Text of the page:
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School accountability measures up in the air amid pandemic

November 21, 2020 GMT

PHOENIX (AP) — The coronavirus outbreak prompted the Arizona Legislature to cancel statewide standard tests and skip assigning new A-F grades to schools for the 2019-2020 school year.

But what about the current school year?

It’s not yet clear whether it will be possible to grade schools’ academic performance under the state’s accountability program in the same way it did before the pandemic, KJZZ reported.

But Bullhead City Elementary School District Superintendent Carolyn Stewart and others hope the state Board of Education will support continuing the suspensions of the testing and grading.

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“The last thing educators and students need this year is the weight of a grade for their school sites or their districts, particularly when the elements that go into those grades are so far beyond their control,” Stewart said.

Calvin Baker, a board member who fills the seat on the state board reserved for district superintendents, supports collecting student data without grading schools.

“We need to look at the ugly, cold hard facts of what this pandemic is doing to student achievement,” said Baker, former superintendent of Vail Unified School District on Tucson’s eastern outskirts.

Wendy Davy, the state board’s chief accountability officer, said there are many unknowns, including whether schools will even be able to hold in-person testing, but it’s still a good idea to do as much assessment as possible.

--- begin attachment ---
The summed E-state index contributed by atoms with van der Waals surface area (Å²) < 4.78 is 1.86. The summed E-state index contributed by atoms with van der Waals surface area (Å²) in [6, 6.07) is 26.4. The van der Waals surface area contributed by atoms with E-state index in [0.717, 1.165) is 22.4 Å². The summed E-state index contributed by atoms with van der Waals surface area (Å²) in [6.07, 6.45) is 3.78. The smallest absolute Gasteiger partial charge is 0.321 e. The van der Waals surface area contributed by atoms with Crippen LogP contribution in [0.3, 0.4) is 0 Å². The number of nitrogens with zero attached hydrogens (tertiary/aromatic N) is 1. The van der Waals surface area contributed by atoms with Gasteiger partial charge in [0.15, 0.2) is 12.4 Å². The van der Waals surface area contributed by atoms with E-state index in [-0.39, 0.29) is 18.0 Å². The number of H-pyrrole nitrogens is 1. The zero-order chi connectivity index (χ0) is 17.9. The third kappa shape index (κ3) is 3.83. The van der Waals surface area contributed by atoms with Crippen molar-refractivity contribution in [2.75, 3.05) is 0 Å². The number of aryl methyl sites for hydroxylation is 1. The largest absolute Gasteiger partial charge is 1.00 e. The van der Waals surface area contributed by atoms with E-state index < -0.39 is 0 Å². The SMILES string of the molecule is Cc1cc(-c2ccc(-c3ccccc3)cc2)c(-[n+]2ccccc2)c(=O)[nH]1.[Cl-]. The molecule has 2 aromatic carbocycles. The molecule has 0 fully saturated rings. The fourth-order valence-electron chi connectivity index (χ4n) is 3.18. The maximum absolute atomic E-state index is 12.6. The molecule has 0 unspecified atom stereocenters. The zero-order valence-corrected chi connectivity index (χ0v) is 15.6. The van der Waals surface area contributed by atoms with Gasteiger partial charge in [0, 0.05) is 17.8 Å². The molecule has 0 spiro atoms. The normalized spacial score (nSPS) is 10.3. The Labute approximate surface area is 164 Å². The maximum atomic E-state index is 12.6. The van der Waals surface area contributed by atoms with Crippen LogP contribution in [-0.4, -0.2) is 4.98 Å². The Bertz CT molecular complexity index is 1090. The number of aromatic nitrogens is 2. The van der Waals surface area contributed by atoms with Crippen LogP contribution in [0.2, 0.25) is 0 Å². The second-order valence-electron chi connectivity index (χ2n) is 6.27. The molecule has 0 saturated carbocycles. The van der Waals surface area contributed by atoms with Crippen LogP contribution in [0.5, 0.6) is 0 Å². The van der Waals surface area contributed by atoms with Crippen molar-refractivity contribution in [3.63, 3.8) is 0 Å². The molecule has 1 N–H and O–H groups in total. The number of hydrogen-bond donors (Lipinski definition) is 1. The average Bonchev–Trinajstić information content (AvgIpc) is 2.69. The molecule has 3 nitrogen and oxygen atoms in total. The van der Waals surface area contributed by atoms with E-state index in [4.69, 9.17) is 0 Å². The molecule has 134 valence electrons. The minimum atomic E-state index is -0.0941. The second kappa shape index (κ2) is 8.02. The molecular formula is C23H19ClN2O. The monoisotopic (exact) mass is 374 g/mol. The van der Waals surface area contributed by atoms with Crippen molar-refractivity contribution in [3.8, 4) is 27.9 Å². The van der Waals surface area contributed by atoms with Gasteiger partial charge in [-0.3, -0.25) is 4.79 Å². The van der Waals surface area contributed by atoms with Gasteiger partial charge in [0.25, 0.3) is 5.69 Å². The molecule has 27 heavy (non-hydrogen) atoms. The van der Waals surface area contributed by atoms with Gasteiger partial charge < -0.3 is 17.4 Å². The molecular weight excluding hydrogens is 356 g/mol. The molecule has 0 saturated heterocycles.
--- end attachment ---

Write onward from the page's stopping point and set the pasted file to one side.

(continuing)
“That is what everyone is encouraging at the national level is to go ahead and continue to gather those data points, be aware of the challenges of them, and then use them appropriately to address the needs, especially subgroups or equity issues that may show up in the data,” she said.

The board expects to vote on a statement on what it supports at its next meeting, but state and federal lawmakers will have the final say. The board’s next regularly scheduled meeting will be on Dec. 14.

Republican Gov. Doug Ducey declared a state of emergency related to COVID-19 on March 11. Four days later, Ducey and state Superintendent Kathy Hoffman, a Democrat, announced the closure of all public schools started March 16.

On March 19, with both chambers voting unanimously, the Legislature approved emergency legislation to help schools by relaxing rules requiring a minimum number of school days, canceling statewide assessment testing and ordering that a school’s letter grade from the 2018-2019 school year be used as its 2019-2020 letter grade.

Ducey signed the bill into law on March 27 and it took effect immediately.